Document Detail


Determinants of delayed improvement in exercise capacity after percutaneous transvenous mitral commissurotomy.
MedLine Citation:
PMID:  10783224     Owner:  NLM     Status:  MEDLINE    
Abstract/OtherAbstract:
BACKGROUND: Percutaneous transvenous mitral commissurotomy (PTMC) results in short-term hemodynamic and symptomatic improvements. We have previously shown that the immediate symptomatic relief is related to the improvement in excessive exercise ventilation. The exercise capacity, however, does not improve in the short term but does improve gradually over several months. The pathophysiologic basis for the delayed improvement in exercise capacity has not been fully evaluated. METHODS: To elucidate the determinants of improvement in exercise capacity late after PTMC, maximal ergometer exercise with respiratory gas analysis and exercise hemodynamic measurements were performed in 22 patients with symptomatic mitral stenosis before, immediately after, and 7 months after PTMC. RESULTS: Mitral valve area increased from 0.9 +/- 0.2 cm(2) to 1.7 +/- 0.4 cm(2) after PTMC (P <.01). Significant improvements were observed in symptoms, cardiac output at peak exercise (6.6 +/- 1.5 L/min vs 8.6 +/- 1.9 L/min, P <.01), and mean pulmonary artery pressure at peak exercise (54.1 +/- 15.6 mm Hg vs 42.3 +/- 9.5 mm Hg, P <.01) immediately after PTMC. Excessive exercise ventilation, as assessed by the slope of the regression line between expired minute ventilation and carbon dioxide output (VE-VCo(2)), decreased significantly from 38.2 +/- 8.2 to 33.3 +/- 4.9 (P <.01). There were no significant changes in peak oxygen uptake (from 17.5 +/- 3.2 mL/kg per minute to 17.9 +/- 3.6 mL/kg per minute) immediately after PTMC. At 7 months, improved mitral valve area, symptoms, cardiac output at peak exercise, mean pulmonary artery pressure at peak exercise, and VE-VCo(2) were unchanged compared with values immediate after PTMC. Significant improvement was observed in peak oxygen uptake (19.7 +/- 3.0 mL/kg per minute [P <.01 compared with pre-PTMC or immediate post-PTMC values]). The increase in exercise cardiac output or the decrease in pulmonary artery pressure was not correlated with the late improvement in peak oxygen uptake. The short- or long-term improvements in VE-VCo(2), however, were significantly correlated with the late improvement in peak oxygen uptake. CONCLUSIONS: Our results suggest that ventilatory improvement, not increased exercise cardiac output, contributed at least in part to the late improvement in exercise capacity after PTMC.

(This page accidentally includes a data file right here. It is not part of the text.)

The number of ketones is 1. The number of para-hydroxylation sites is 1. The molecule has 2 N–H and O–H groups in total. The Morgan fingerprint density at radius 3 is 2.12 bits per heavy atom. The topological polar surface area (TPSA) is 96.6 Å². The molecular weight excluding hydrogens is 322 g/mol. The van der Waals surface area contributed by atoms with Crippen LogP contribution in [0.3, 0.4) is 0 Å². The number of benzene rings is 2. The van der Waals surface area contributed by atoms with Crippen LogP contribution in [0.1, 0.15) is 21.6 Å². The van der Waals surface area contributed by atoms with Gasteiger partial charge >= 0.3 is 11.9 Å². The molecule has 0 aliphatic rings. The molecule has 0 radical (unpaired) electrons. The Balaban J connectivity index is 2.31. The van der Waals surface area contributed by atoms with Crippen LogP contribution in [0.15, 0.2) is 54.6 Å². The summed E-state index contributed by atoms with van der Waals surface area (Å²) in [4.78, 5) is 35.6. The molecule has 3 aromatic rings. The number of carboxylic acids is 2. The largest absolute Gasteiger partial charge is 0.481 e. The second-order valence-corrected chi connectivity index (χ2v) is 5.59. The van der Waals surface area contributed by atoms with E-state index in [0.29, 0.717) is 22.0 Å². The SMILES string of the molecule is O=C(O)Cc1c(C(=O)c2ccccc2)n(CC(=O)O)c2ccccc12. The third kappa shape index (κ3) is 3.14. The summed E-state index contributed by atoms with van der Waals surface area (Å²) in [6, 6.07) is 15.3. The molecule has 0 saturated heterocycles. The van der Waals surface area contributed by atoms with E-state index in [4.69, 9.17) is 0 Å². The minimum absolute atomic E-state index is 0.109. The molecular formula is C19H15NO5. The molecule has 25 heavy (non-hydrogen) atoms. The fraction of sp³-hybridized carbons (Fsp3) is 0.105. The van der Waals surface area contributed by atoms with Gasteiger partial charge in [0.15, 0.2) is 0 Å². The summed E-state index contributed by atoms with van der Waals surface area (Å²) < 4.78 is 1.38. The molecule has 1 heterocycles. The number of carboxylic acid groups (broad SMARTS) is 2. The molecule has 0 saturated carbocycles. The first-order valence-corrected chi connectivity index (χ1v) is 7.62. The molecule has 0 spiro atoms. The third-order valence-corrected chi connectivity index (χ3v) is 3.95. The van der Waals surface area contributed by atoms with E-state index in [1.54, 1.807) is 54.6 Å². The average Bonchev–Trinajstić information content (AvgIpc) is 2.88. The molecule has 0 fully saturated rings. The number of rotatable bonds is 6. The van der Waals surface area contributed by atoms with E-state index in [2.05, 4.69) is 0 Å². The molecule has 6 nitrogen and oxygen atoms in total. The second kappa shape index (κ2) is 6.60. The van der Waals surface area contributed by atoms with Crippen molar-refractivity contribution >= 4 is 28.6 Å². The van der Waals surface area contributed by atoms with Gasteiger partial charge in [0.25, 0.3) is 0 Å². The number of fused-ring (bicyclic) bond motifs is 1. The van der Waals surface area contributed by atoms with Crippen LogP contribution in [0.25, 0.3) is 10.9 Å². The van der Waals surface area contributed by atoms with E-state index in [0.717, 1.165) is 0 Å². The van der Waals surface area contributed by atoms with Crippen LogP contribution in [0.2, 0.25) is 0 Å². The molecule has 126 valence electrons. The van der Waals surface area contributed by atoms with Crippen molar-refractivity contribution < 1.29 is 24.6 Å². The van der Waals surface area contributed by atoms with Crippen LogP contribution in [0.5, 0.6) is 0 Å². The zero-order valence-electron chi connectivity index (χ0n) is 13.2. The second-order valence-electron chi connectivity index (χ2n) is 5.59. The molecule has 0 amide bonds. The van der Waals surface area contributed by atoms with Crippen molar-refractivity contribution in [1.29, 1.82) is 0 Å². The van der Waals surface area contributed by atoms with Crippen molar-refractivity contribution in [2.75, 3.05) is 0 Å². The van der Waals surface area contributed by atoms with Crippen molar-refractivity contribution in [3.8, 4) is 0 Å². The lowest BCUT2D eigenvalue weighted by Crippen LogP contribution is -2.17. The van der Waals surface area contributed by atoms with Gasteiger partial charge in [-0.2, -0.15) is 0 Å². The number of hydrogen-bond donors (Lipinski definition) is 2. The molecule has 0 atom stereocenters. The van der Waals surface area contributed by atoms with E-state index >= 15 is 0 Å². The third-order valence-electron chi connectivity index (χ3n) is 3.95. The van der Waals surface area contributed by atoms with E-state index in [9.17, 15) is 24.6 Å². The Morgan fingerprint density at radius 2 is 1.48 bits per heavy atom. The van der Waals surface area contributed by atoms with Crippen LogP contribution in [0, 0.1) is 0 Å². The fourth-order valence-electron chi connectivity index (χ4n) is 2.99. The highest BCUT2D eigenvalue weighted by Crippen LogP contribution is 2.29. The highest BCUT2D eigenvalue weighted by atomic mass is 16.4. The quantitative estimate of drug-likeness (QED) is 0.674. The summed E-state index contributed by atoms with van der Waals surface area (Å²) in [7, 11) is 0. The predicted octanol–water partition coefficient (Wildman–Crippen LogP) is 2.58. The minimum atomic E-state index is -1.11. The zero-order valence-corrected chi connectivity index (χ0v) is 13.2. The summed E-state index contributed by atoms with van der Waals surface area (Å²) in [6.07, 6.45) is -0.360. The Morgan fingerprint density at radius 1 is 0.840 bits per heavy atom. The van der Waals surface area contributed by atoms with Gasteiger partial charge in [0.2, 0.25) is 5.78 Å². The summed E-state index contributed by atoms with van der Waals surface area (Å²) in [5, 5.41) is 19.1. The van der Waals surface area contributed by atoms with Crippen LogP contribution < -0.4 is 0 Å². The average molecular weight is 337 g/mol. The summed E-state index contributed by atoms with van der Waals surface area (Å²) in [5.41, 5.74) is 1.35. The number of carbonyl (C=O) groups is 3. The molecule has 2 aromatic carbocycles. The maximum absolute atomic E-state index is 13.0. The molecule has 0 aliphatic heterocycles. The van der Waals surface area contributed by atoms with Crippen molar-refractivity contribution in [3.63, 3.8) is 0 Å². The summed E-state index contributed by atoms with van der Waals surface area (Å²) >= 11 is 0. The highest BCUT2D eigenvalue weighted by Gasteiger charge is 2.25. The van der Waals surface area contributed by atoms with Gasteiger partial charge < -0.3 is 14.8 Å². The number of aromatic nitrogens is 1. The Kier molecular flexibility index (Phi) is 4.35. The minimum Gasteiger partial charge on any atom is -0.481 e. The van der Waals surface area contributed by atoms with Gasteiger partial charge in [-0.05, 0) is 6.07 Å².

Authors:
Y Tanabe; M Oshima; M Suzuki; M Takahashi
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Publication Detail:
Type:  Journal Article    
Journal Detail:
Title:  American heart journal     Volume:  139     ISSN:  0002-8703     ISO Abbreviation:  Am. Heart J.     Publication Date:  2000 May 
Date Detail:
Created Date:  2000-05-30     Completed Date:  2000-05-30     Revised Date:  2007-11-15    
Medline Journal Info:
Nlm Unique ID:  0370465     Medline TA:  Am Heart J     Country:  UNITED STATES    
Other Details:
Languages:  eng     Pagination:  889-94     Citation Subset:  AIM; IM    
Affiliation:
Department of Internal Medicine, Niigata Prefectural Shibata Hospital, Shibata City, Niigata, Japan.
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MeSH Terms
Descriptor/Qualifier:
Adult
Aged
Balloon Dilatation*
Carbon Dioxide / blood
Cardiac Output / physiology
Exercise Test*
Female
Hemodynamics / physiology
Humans
Male
Middle Aged
Mitral Valve Stenosis / diagnosis,  physiopathology,  therapy*
Prognosis
Pulmonary Gas Exchange / physiology
Chemical
Reg. No./Substance:
124-38-9/Carbon Dioxide

From MEDLINE®/PubMed®, a database of the U.S. National Library of Medicine


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